17 Organ Rejection (2)  Cells of recipient’s immune system attack and rapidly destroy the transplanted organ  Patient will need another organ or will die  Closely matching HLA haplotypes absolutely necessary to ensure successful transplants  25% chance that sibling will match

18 Organ Waiting List  74,000 need kidney transplant  Only ~17,000 kidney transplants performed/year  Hundreds on waiting list die each year before receiving transplant  Estimated several thousand lives saved/year if enough donor organs were available

19 Animal Transplants  Animal donors would increase supply of organs for transplants  Xenotransplants, attempted many times, with little success  Problems related to rejection currently prevent use of animal organs

20 Pig-Human Transplants (1)  Surface proteins (antigens) of pig cells trigger hyperacute rejection, an immediate and massive immune response  Destroys transplanted organ within hours  Research to create transgenic pigs with human antigens on their cells  Transplants from genetically engineered pigs to monkey successful

21 Pig-Human Transplants (2)  Even if hyperacute rejection can be suppressed, transplanted pig organs may cause other problems  Requires high levels of immunosuppressive drugs, with many side effects and may be toxic over life- long use  Pig organs may carry viruses potentially dangerous to humans

22 Chimeric Immune System  Transplant bone marrow from a donor pig to human, make pig blood cells part of the human recipient’s immune system  Chimeric immune system: pig-human immune system  Recognize organ as “self” and still retain normal immunity to fight infectious diseases  Used in human-to-human heart transplants

23 Xenografts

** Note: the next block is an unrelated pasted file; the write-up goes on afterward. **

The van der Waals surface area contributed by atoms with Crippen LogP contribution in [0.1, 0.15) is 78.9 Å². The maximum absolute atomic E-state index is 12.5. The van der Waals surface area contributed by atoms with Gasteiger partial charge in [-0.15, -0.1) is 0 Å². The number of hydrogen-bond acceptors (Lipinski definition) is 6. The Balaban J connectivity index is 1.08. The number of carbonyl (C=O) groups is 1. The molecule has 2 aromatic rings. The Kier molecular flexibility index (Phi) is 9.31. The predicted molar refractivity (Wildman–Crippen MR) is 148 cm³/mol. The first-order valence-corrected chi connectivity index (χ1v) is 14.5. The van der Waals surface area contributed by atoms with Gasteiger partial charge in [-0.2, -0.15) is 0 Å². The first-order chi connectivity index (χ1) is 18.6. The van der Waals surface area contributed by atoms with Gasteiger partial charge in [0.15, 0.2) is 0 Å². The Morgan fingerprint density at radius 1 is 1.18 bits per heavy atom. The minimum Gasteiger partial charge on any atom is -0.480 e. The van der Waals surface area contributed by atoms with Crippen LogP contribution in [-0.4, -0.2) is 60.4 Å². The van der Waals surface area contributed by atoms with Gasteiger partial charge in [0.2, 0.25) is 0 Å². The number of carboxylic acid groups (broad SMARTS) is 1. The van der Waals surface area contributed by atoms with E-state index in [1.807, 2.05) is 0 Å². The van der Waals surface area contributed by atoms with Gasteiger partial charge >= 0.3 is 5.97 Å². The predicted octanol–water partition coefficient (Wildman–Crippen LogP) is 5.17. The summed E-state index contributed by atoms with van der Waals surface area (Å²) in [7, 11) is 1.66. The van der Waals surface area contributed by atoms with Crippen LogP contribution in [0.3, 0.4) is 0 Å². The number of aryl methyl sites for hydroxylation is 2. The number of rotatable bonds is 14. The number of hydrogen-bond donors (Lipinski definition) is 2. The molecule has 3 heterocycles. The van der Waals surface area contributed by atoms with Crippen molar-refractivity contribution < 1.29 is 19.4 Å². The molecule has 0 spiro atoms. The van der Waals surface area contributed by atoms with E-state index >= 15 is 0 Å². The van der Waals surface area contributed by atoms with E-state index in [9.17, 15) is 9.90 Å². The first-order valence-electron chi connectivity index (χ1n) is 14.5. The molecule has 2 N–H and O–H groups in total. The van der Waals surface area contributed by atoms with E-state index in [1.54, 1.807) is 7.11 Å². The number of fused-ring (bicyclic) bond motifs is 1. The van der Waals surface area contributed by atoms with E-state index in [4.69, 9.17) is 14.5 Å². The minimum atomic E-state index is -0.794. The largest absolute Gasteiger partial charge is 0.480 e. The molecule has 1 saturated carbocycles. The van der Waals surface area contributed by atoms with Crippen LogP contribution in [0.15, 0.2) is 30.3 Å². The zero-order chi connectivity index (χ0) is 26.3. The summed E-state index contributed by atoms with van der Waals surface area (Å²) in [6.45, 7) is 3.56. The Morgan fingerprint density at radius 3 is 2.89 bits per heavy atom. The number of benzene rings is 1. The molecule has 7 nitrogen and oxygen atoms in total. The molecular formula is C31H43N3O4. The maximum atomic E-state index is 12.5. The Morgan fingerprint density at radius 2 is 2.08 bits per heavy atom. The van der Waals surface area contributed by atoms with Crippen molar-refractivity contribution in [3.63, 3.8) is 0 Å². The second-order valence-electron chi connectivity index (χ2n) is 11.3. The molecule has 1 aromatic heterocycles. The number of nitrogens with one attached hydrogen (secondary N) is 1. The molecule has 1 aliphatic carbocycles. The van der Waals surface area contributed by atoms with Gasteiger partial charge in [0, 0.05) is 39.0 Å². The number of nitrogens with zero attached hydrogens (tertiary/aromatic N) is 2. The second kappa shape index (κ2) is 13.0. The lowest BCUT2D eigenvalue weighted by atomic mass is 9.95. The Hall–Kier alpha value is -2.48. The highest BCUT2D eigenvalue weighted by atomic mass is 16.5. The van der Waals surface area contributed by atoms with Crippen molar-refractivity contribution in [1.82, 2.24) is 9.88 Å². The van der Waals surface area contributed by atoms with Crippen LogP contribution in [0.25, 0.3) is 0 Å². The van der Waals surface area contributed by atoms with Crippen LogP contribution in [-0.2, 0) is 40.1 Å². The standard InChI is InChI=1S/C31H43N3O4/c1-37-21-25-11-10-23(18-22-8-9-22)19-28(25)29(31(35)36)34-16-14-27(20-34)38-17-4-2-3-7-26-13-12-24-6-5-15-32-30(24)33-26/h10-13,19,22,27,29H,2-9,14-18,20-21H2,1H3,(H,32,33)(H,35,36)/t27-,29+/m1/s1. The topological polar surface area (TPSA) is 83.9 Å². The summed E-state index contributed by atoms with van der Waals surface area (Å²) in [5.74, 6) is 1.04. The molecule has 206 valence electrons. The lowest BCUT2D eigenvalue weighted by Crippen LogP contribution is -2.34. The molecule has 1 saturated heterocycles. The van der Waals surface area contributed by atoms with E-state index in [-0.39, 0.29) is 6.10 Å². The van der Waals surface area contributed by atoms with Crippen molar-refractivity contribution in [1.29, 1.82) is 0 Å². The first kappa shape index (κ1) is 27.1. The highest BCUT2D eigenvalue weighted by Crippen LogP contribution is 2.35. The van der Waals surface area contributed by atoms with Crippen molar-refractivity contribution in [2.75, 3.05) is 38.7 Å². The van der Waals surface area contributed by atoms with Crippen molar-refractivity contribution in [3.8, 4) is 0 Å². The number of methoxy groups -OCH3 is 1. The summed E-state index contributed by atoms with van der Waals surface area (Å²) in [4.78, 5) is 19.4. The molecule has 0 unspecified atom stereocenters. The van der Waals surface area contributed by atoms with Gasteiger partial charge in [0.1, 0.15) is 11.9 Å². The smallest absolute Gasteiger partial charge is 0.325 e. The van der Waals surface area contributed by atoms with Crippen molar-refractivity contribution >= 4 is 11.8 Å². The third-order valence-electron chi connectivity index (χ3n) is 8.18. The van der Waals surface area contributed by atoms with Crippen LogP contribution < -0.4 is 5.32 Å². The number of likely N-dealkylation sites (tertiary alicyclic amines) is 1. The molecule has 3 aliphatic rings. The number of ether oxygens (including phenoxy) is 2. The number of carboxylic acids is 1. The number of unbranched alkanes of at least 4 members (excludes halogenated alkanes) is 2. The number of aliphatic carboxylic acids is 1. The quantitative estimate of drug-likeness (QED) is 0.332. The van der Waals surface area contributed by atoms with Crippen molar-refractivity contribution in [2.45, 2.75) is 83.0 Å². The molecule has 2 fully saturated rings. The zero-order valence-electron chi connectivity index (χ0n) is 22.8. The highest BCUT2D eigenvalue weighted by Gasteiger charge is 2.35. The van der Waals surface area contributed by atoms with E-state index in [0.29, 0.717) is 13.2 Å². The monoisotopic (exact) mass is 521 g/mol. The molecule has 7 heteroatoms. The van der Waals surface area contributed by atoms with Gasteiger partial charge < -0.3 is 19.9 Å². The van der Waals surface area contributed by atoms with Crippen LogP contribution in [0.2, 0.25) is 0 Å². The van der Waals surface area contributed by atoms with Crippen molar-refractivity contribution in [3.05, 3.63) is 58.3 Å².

24 Video: ABC News: Regenerative human organs

25 Video: ABC News: Second-chance heart

26 Summary of A, B, and O Blood Types

27 Inheritance of ABO  I O I O Blood type 0  I A I A Blood type A  I A I O Blood type A (O recessive to A)  I B I B Blood type B  I B I O Blood type B (O recessive to B)  I A I B Blood type AB (A and B codominant)

28 p. 212 Rh – Plus antigens enter the maternal circulation. Antibodies against the plus antigen attack and destroy fetal blood cells.

29 T4 Helper Cell Attacked by HIV (2)  When infected, T4 cell called upon to participate in an immune response Viral genes become active New viral particles formed in the cell Bud off the surface, rupturing, and killing it  Over the course of an HIV infection: Number of T4 helper cells gradually decreases Body loses its ability to fight infection

30 AIDS  Body loses its ability to fight infection  HIV infection disables immune system, AIDS causes death from infectious diseases  HIV transmitted through body fluids, including blood, semen, vaginal secretions, and breast milk  Not transmitted by food, water, or casual contact

31 Natural Resistance to HIV  Some individuals with high-risk behaviors, did not become infected with HIV  Homozygous for mutant allele of CC-CKR5 gene, encodes a protein that signals infection present  HIV uses CC-CKR5 to infect T4 helper cells  Mutation has small deletion (32 base pairs), protein shorter, HIV cannot use this protein to infect